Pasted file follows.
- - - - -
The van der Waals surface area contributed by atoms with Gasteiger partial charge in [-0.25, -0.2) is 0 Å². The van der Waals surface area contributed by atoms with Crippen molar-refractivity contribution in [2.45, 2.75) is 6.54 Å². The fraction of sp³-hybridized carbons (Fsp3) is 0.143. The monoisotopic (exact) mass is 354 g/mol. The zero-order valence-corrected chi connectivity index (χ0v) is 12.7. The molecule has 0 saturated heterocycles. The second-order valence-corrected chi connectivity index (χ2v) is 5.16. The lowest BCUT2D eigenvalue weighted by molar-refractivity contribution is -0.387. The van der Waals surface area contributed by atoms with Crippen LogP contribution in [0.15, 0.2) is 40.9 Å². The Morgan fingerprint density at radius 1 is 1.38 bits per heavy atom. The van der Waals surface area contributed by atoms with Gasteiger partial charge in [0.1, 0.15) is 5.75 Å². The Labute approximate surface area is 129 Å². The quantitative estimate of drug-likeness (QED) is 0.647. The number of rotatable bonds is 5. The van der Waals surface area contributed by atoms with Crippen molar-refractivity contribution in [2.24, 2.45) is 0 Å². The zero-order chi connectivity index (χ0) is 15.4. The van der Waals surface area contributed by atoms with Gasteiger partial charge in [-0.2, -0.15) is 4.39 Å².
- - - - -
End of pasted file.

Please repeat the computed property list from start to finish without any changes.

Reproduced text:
The van der Waals surface area contributed by atoms with Gasteiger partial charge in [-0.25, -0.2) is 0 Å². The van der Waals surface area contributed by atoms with Crippen molar-refractivity contribution in [2.45, 2.75) is 6.54 Å². The fraction of sp³-hybridized carbons (Fsp3) is 0.143. The monoisotopic (exact) mass is 354 g/mol. The zero-order valence-corrected chi connectivity index (χ0v) is 12.7. The molecule has 0 saturated heterocycles. The second-order valence-corrected chi connectivity index (χ2v) is 5.16. The lowest BCUT2D eigenvalue weighted by molar-refractivity contribution is -0.387. The van der Waals surface area contributed by atoms with Crippen LogP contribution in [0.15, 0.2) is 40.9 Å². The Morgan fingerprint density at radius 1 is 1.38 bits per heavy atom. The van der Waals surface area contributed by atoms with Gasteiger partial charge in [0.1, 0.15) is 5.75 Å². The Labute approximate surface area is 129 Å². The quantitative estimate of drug-likeness (QED) is 0.647. The number of rotatable bonds is 5. The van der Waals surface area contributed by atoms with Crippen molar-refractivity contribution in [2.24, 2.45) is 0 Å². The zero-order chi connectivity index (χ0) is 15.4. The van der Waals surface area contributed by atoms with Gasteiger partial charge in [-0.2, -0.15) is 4.39 Å².